Change of seasons


There are a couple of inches of snow on the ground, and my neighborhood looks suddenly lovely, after a month or more of brown — dried mud and bitter cold, more like western Idaho than Iowa. I have spent the second half of this year like a dog chasing it’s tail; circling and circling and left with nothing but dizziness and frustration and joy. My days have been consumed with rebuilding our home. Steady buzz of a saw and the weight of a hammer in between the dirt under my nails and giggles from this tiny person who is in such a hurry to “be big like Mama”. When our plumbing failed in July, it set into motion a series of projects. The heart wrenching thud of a sledge hammer on plaster, cedar lathe below splintering into dust, mysterious cuts on my hands as I set mosaic tile, the perpetual stain which has become my manicure. (Earlier in the year it was red cedar, more recently it has been american walnut — there is a forest under my fingernails.) There have been victories and regrets, to be certain. There has been the hand to mouth desperation that only comes from large projects. But I can see our dreams under the sawdust, and I grab at his hand to try to show him, too. Some days, he sees them more clearly than others.

My tiny beautiful girl is desperate to grow up, and I am struggling with things like preschool programs, and whether to write up another grant request for the gardens or close the computer and paint pictures in her My Little Pony watercolor book with her. Because I can already hear her telling me to go away from some day in the not so distant future. She is raw emotion most days. She is fierce, and loving, and independent, and desperate to snuggle with me all at once. She begs for siblings — a brother and a sister. She wanders into my room fully dressed for the day one morning, and fights me for an hour to put on underwear the next. This is three, and there is nothing I can do but try to hang on, and love her with the same ferocity which flows from her little heart. Translation: The time is right for “mama guilt” to hit me full in the face on a daily basis.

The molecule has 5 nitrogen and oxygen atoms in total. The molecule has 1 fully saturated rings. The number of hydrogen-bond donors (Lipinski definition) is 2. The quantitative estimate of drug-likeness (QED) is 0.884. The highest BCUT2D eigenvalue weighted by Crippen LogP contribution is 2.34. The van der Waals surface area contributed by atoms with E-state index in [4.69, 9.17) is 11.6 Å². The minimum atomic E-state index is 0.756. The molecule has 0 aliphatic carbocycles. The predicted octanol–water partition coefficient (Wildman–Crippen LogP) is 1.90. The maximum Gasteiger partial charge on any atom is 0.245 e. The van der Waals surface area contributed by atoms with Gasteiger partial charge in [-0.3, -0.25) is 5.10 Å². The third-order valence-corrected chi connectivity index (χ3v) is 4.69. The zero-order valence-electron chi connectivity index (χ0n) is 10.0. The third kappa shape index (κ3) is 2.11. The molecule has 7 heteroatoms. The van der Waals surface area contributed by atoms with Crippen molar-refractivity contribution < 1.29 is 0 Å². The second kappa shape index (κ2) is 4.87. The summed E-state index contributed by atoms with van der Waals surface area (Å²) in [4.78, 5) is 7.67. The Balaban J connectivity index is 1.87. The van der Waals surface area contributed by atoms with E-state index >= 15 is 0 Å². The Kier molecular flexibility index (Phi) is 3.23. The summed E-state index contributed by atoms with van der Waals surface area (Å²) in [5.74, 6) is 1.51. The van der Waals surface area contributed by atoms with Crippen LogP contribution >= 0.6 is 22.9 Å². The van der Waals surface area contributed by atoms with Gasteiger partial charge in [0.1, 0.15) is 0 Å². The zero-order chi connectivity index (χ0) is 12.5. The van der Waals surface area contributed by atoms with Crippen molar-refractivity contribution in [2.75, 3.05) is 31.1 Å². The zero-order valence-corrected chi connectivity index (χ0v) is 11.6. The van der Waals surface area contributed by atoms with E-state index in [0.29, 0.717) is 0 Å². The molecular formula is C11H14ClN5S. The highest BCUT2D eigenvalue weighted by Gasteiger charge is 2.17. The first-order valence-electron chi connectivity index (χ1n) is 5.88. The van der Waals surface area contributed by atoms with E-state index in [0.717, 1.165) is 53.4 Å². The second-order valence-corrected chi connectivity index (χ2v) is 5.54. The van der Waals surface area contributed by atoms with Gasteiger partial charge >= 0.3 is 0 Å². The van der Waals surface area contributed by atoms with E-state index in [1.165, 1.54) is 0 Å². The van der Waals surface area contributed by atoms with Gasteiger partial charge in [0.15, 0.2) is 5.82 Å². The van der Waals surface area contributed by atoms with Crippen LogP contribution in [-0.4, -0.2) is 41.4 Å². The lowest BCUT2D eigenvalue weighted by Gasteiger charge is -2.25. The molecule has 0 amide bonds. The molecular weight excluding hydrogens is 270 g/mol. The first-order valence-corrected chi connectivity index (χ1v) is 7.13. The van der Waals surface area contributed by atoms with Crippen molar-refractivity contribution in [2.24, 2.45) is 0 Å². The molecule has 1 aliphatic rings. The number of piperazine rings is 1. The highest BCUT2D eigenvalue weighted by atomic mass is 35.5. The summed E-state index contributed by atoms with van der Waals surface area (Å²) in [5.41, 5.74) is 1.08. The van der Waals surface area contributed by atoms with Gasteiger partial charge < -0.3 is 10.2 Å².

And the gardens, like this impetuous child, pull at my heart as well. It is hard to work so hard for something based solely upon your belief that it is the right thing to do. It is exhilarating when someone else acknowledges that it is, in fact, the right thing to do. And it is an amazing feeling when you realize that just maybe, you have made a lasting and much-needed change in a community for the better. The ball has really begun rolling on this project, and I couldn’t be happier. Or more relieved. 

To say I have fallen off the radar is an understatement. 

I have never been so grateful for the ground to freeze. I have never wanted for snow more in my life. Suddenly, I am faced with a few months where I will be able to do any necessary work from my computer and regardless of the amount of daylight. And assuming I actually get the house finished up in the next month or two, I may even have time to spend doing other things. Time to pick up paint brushes. Time to write again. Time to build a huge fire in the fireplace and knit something on the sofa while she snuggles against me and we read Narnia. It feels a little strange, but I couldn’t be more excited for time to relax just a little.

So, I’m curious… What inspires you as an artist or a writer? What are you reading that reminds you that slowing down and experiencing everything in your day is the most zen thing you could do? How do you get started creating again once you have had several months of interruption?


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